An audit of ORT has revealed that most of its productions were bought from a handful of private companies created, for the most part, by people who used to run divisions of Ostankino, ORT's predecessor. As a rule, ORT bought the programs produced by these companies for top dollar. In January of this year, for instance, ORT paid $60,000 a pop for the weekly game show "Polye Chudes" and $17,500 for the Larry-King-Live-style interview show "Chas Pik" while its own in-house programs cost between 9 million and 24 million rubles ($2,000 and $5,300) to produce.

Since Listyev's death and the arrival of ORT general producer Konstantin Ernst, that privileged circle of producers is no longer so privileged. The one company whose productions continue to get the best slots on Channel One is VID. VID president Alexander Lyubimov explains: "They are the broadcasters, and it's their right to decide what they buy and for how much. ORT shows VID programs -- "Polye Chudes," "Tema," "Chas Pik" -- at prime time. I don't understand why, for example, the game show "Proshche Prostogo" is any worse. Maybe because the price is high, or maybe because it's not produced by VID. Konstantin Ernst used to work at VID."

With the exception of the game show "Polye Chudes," none of the other VID programs are worth watching: They are morally antiquated, their hosts are unprofessional, their content banal. They have outlived their time, which is perfectly natural and, in fact, what happens to most programs. VID programs owe their popularity to the fact that they are shown at prime time on the national channel with the largest audience.

"Ugadai Melodiyu" (Name That Tune), for instance, is on six nights a week. Host Valdis Pelsh is a talented musician but totally incompetent before the camera. He reads the names of participants from cue cards. The program's pace is so frenetic, there's never the time to make an entrance, to depart from the script, to draw the participants out. It's all so much abracadabra, but it's on all the time, so people watch it.

Meanwhile the ORT reject, "Versii," has gone to NTV. Will this improve things for the independent channel? I doubt it. As it is, NTV is jammed with political programs, all of the same type. This may be why Ma-lashenko complains about a lack of airtime. He is sandwiched between the political puppet satire "Kukli" and feature films. Is the Russian Universities channel -- which NTV would like to take over -- a good thing? Well, it's something different. That's not bad.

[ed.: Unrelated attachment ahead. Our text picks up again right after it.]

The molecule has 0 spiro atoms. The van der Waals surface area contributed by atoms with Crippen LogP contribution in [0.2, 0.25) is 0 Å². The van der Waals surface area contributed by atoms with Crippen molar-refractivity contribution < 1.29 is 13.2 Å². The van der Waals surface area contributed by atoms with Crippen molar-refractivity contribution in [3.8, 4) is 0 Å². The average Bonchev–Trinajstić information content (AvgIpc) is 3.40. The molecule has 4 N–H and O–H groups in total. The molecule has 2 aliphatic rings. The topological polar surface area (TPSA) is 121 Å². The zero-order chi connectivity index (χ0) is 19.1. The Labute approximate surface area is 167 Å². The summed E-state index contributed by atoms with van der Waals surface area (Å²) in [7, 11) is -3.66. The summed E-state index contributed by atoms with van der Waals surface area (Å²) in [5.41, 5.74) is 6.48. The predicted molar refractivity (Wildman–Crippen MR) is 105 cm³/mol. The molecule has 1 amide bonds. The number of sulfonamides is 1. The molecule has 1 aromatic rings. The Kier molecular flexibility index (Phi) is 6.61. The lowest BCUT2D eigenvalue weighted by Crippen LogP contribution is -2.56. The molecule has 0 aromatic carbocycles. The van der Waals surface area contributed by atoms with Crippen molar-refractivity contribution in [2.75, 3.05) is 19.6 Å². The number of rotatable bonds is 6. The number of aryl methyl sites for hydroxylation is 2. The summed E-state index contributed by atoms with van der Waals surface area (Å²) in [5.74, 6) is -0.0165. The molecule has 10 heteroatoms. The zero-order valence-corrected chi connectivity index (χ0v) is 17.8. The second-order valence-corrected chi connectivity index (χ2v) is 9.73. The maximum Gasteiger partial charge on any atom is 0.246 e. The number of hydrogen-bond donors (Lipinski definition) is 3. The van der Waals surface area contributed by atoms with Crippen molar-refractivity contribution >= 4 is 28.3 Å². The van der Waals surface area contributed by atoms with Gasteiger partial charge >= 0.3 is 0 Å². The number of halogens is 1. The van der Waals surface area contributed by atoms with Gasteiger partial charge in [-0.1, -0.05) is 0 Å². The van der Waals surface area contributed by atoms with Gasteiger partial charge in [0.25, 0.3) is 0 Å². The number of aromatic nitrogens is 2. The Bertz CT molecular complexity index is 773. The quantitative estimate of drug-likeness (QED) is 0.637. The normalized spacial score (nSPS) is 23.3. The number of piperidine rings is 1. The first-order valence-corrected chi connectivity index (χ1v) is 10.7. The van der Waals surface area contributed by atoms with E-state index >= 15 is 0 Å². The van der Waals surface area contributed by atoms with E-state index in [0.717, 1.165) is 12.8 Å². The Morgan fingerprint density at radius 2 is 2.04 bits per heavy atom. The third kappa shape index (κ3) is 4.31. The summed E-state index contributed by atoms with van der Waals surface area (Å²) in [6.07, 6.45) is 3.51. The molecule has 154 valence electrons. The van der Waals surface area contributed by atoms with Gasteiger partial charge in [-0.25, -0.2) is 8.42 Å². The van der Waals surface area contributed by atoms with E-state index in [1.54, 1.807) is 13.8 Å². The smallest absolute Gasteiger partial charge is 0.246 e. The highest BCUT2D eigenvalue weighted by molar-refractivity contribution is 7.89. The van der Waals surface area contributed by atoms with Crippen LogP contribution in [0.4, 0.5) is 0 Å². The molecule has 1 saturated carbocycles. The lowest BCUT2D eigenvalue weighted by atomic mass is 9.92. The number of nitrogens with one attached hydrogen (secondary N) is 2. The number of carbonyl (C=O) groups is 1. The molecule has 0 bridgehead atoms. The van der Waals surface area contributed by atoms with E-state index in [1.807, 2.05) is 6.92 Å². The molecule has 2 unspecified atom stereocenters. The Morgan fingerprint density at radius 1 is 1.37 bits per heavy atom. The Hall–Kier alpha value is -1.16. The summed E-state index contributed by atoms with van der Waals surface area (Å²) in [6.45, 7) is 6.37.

"Whose side are you on, masters of mass culture?" asks Yevtushenko. But these days the real masters of mass culture are the advertisers without whom no television channel could survive. Since Listyev's death, Sergei Lisovsky (head of the Premier SV ad agency) has been put in charge of all advertising on ORT. Thus Lisovsky stands to become his own best customer.

Now that ORT has achieved quasi-independence from the state and created a production company, Telegrafika, as well as a powerful ad division, it can afford to pass on the high-priced programs (like "Versii") of outside producers. Those independent producers will have to peddle their products to the remaining five channels and the ruthless battle for airtime will escalate. Likewise the financial machinations behind the scenes. Let's hope there are no more casualties.

Alexander Shatalov is a poet, journalist and editor- in-chief of Glagol publishing house. He contributed this article to The Moscow Times.